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CITES Animals and Plants Committee Meetings attract record turnout of the world’s scientific experts
The meetings of the CITES science committees are the largest ever following CITES most successful CoP, CoP17, held in Johannesburg in 2016
18 July, 2017 Geneva, Switzerland– The Animals and Plants Committees of the Convention on International Trade in Endangered Species of Wild Fauna and Flora (CITES) will gather from today for their 29th and 23th meetings respectively.
This year will see the largest number ever of registered participants for the Committees, with some 300 attendees for the Animals Committee and 170 for the Plants Committee. This is a significant increase from previous meetings and reflects a trend seen over the past six years of ever increasing participation in CITES meetings.
“Last year’s CoP17 in Johannesburg was CITES largest CoP and it was hailed as a game changer. It is wonderful to see that the same level of enthusiasm is flowing through to the work of the Animals and Plants Committees, which play a critical role in helping to implement many of the significant outcomes of CoP17” said John E. Scanlon, CITES Secretary General.
The Animals and Plants Committees provide technical support, based on sound science, to support well informed decision-making about the sustainable management and conservation of CITES listed species.
Members of the Committees comprise experts from Africa, Asia, Europe, North America, Central and South America and the Caribbean, and Oceania. This year also sees the appointment of new Chairs to both the Animals Committee and Plants Committee, with Mathias Loertscher of Switzerland and Adrianne Sinclair of Canada, respectively, as well as 9 new members across both Committees.
The ten day of meetings, including a joint session of both Committees, will discuss sustainable wildlife management and conservation of awide array of fauna and flora.
The Animals Committee agenda will evaluate trade in animals claimed to be 'ranched' or 'captive bred'; address African lions, leopards, cheetahs and African wild dogs in a joint CITES-CMS African Carnivores Initiative; and assess the sustainability and traceability of trade in snakes.
Given the growing role of CITES in the management of aquatic resources, it will also address trade in sharks and rays, eels, precious corals, sturgeons, queen conch and bangai cardinal fish, which will all be discussed in detail.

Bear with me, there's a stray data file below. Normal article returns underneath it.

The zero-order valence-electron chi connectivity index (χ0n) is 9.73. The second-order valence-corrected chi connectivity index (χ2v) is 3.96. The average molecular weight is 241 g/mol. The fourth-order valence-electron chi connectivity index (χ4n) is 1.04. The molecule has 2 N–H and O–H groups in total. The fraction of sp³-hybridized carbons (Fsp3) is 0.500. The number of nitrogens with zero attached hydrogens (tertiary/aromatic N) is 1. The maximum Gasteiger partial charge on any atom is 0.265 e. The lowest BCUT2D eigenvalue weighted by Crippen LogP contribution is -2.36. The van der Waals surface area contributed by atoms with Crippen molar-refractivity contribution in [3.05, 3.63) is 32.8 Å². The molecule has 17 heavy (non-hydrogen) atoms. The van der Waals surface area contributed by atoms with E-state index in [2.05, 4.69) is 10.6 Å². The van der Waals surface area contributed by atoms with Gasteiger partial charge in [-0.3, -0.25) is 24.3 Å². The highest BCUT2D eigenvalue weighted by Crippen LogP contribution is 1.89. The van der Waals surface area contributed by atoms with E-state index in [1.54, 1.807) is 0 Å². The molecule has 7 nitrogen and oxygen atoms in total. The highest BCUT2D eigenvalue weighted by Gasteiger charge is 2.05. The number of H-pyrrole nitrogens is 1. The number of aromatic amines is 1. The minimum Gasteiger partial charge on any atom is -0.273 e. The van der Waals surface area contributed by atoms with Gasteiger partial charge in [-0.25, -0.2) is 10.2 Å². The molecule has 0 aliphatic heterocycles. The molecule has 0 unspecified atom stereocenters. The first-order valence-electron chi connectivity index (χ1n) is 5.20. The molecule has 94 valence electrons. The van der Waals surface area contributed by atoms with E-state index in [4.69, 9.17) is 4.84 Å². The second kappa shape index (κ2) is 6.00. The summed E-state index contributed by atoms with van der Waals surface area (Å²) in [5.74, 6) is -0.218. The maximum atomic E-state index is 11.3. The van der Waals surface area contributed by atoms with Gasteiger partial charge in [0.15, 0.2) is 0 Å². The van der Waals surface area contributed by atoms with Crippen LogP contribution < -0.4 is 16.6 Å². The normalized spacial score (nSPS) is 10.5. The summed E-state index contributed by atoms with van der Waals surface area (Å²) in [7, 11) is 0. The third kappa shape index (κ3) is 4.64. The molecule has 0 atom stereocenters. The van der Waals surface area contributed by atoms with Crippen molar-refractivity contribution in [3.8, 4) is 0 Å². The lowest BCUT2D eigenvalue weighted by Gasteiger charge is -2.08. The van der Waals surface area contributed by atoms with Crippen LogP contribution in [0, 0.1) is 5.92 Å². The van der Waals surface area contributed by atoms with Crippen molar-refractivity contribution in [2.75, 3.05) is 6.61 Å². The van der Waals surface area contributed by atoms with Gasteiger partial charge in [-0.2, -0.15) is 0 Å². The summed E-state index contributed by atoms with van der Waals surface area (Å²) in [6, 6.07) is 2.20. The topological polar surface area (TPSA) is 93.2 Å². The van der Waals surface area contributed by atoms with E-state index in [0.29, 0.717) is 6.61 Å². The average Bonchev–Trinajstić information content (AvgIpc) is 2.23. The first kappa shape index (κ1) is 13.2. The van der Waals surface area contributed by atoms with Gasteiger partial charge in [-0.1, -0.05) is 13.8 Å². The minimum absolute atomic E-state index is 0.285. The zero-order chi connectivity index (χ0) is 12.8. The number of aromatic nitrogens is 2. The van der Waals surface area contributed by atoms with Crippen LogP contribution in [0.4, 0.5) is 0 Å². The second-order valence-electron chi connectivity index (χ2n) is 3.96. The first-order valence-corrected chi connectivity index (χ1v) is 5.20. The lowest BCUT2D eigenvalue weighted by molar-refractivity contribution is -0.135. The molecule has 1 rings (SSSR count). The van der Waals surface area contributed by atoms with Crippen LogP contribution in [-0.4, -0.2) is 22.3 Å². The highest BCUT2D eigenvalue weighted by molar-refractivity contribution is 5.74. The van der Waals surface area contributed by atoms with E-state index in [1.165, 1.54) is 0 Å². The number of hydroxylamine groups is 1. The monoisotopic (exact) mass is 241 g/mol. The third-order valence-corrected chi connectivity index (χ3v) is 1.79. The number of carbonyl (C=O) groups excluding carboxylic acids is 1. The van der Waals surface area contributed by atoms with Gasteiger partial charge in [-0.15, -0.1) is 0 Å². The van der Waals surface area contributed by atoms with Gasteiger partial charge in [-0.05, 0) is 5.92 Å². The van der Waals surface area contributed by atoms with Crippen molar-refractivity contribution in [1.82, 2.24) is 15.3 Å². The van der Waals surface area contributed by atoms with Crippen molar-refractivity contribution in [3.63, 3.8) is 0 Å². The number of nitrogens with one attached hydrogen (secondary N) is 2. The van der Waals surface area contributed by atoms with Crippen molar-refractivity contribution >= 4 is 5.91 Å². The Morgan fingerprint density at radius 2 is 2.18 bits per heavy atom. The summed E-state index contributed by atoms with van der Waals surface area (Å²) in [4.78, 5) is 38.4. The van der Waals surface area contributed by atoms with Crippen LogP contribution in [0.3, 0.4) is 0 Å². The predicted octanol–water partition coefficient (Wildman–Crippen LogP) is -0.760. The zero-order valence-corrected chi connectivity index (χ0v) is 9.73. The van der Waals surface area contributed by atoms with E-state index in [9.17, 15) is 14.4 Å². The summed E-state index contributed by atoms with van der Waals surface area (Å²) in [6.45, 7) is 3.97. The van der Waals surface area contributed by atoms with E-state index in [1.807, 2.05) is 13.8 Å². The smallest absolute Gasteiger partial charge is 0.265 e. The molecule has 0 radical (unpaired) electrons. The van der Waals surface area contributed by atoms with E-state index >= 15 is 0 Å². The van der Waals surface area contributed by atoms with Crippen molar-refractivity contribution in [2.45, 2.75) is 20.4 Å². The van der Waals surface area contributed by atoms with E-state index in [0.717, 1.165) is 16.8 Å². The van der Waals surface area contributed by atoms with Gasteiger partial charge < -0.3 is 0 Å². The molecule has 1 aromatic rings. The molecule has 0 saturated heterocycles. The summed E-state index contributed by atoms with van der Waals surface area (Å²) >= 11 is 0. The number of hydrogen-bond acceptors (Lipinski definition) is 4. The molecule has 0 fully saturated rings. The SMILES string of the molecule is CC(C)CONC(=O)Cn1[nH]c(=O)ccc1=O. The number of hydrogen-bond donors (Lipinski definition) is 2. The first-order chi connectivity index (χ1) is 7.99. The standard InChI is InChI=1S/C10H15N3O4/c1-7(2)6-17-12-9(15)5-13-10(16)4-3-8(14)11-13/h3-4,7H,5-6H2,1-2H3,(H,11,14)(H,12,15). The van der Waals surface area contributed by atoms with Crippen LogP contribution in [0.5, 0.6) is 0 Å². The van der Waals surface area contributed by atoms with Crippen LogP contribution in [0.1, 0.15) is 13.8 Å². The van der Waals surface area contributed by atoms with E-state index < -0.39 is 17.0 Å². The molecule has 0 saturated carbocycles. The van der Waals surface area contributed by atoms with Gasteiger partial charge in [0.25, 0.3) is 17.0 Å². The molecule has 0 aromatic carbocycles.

The Plants Committee agenda is focused on timber and tree species. 300+ tree species were added to the CITES Appendix II at CoP17 and the implementation of CITES for trade in these species and their multiple derivatives (ranging from precious timber, logs and sawn wood to guitars and other musical instruments) can result in some practical and technical problems, solutions to which will be discussed at PC23. Experts will also discuss orchids and their suspected undocumented trade, and trade in the highly valuable African cherry, East African sandalwood and agarwood.
The joint session of the Animals and Plants Committees will reflect on long term directions for CITES, as well as addressing capacity building and identification materials, and guidance for making non-detriment findings.
The results and recommendations of the Animals and Plants Committees will be conveyed to the Parties, the Standing Committee (of which the 69th meeting is held later in 2017), and the next meeting of the Conference of the Parties, CoP18, due to be held in 2019 in Colombo, Sri Lanka.
The Animals Committee is meeting in Geneva for the first time in five years and the Plants Committee for the first time in six years. During that time, meetings of one or both Committees have been generously hosted by Ireland, Mexico, Georgia and Israel.
Note to editors:
For more information on the Animals and Plants Committee, please see our information kit.
For more information and to arrange interviews, please contact:
Amy Reid, CITES Secretariat at +41 22 917 8244 or [email protected]
With 183 Parties (182 countries + the European Union), the Convention on International Trade in Endangered Species of Wild Fauna and Flora (CITES) remains one of the world's most powerful tools for wildlife conservation through the regulation of trade. Thousands of species are internationally traded and used by people in their daily lives for food, health care, housing, tourist souvenirs, cosmetics or fashion. CITES regulates international trade in over 36,000 species of plants and animals, including their products and derivatives, to ensure their survival in the wild with benefits for the livelihoods of local people and the global environment. The CITES permit system seeks to ensure that international trade in listed species is sustainable, legal and traceable. CITES was signed in Washington D.C. on 3 March 1973 and entered into force on 1 July 1975.
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